Slavin expects to stay busy for the rest of the year, but for the volume to be less than in 2019. He also sees low inventory and higher prices continuing.
“Unless we see a wave come back in COVID where everyone is really back to being sequestered in their homes, my guess is we’re going to continue to stay active; it just may not be robust,” Slavin said.
Charlotte Stefanski is a reporter at the Star Press. Contact her at 765-283-5543, email@example.com or follow her on twitter @CharStefanski
Good morning! As America opens up, the real estate business has never closed. This is the time. The Season is here. Buying, selling — let’s get together and talk! Right now, the pace of our market is brisk, to say the least. In fact, in the midst of this pandemic, for the last 30 days, it’s been surprisingly good. Housing demand is so important to so many. Our biggest issue right now is the lack of inventory. I have many buyers looking, and few options to show them. As a result, what hits the market is often sold in hours (yes, you read that right). Our sweet spot seems to be the $125-$225k range regardless of schools. As ever, I’m happy to help with your real estate needs. Just call me at 317.701.5006 and we’ll start the process. — Stay safe… Regards, Steve
Are We Going To See Another Housing Crash?
In times like these you need a voice of reason and the last thing we need to do is panic. The graphs below will help you better understand our current real estate market and how it is much different this time in comparison to the housing crash we endured back in 2006-2008. It is an Apples to Oranges comparison.
With all of the volatility in the stock market and uncertainty about the Coronavirus (COVID-19), some are concerned we may be headed for another housing crash like the one we experienced from 2006-2008. The feeling is understandable. Ali Wolf, Director of Economic Research at the real estate consulting firm Meyers Research, addressed this point in a recent interview:
With people having PTSD from the last time, they are still afraid of buying at the wrong time.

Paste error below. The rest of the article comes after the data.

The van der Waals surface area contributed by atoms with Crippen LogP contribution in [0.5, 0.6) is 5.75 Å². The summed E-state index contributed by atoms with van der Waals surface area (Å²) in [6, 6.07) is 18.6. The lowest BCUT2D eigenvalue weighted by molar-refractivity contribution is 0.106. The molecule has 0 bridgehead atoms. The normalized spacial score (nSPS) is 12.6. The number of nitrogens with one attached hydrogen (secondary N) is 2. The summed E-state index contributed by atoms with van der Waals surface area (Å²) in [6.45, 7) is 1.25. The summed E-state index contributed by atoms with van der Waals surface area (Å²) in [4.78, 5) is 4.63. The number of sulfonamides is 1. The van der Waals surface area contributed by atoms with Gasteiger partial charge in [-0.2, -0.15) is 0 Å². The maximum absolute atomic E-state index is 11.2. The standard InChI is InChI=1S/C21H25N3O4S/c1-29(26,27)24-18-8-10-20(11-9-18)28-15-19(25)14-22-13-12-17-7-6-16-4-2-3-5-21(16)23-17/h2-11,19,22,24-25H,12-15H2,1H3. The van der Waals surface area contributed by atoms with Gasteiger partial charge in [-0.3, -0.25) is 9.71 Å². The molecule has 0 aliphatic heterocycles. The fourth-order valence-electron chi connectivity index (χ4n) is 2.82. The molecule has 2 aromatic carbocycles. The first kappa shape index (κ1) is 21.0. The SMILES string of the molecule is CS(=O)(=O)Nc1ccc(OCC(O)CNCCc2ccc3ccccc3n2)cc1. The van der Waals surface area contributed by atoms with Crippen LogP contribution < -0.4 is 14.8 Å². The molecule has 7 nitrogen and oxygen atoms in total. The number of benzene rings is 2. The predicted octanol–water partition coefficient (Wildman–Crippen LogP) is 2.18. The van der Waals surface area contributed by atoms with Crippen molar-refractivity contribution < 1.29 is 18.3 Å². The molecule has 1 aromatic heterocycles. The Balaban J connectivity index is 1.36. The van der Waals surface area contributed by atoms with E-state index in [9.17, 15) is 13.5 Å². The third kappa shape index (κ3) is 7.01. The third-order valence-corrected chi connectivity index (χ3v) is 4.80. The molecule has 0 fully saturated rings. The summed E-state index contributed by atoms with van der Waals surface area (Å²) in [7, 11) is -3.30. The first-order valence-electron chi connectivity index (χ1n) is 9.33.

There are many reasons, however, indicating this real estate market is nothing like 2008. Here are five visuals to show the dramatic differences.
1. Mortgage standards are nothing like they were back then.
During the housing bubble, it was difficult NOT to get a mortgage. Today, it is tough to qualify. The Mortgage Bankers Association releases a Mortgage Credit Availability Index which is a summary measure which indicates the availability of mortgage credit at a point in time. The higher the index, the easier it is to get a mortgage. As shown below, during the housing bubble, the index skyrocketed. Currently, the index shows how getting a mortgage is even more difficult than it was before the bubble.
2. Prices are not soaring out of control.
Below is a graph showing annual house appreciation over the past six years, compared to the six years leading up to the height of the housing bubble. Though price appreciation has been quite strong recently, it is nowhere near the rise in prices that preceded the crash.
There is a stark difference between these two periods of time. Normal appreciation is 3.6%, so while current appreciation is higher than the historic norm, it is certainly not accelerating beyond control as it did in the early 2000s.
3. We do not have a surplus of homes on the market. We have a shortage.
The months supply of inventory needed to sustain a normal real estate market is approximately six months. Anything more than that is an overabundance and will causes prices to depreciate. Anything less than that is a shortage and will lead to continued appreciation. As the next graph shows, there were too many homes for sale in 2007, and that caused prices to tumble. Today, there is a shortage of inventory which is causing an acceleration in home values.
4. Houses became too expensive to buy.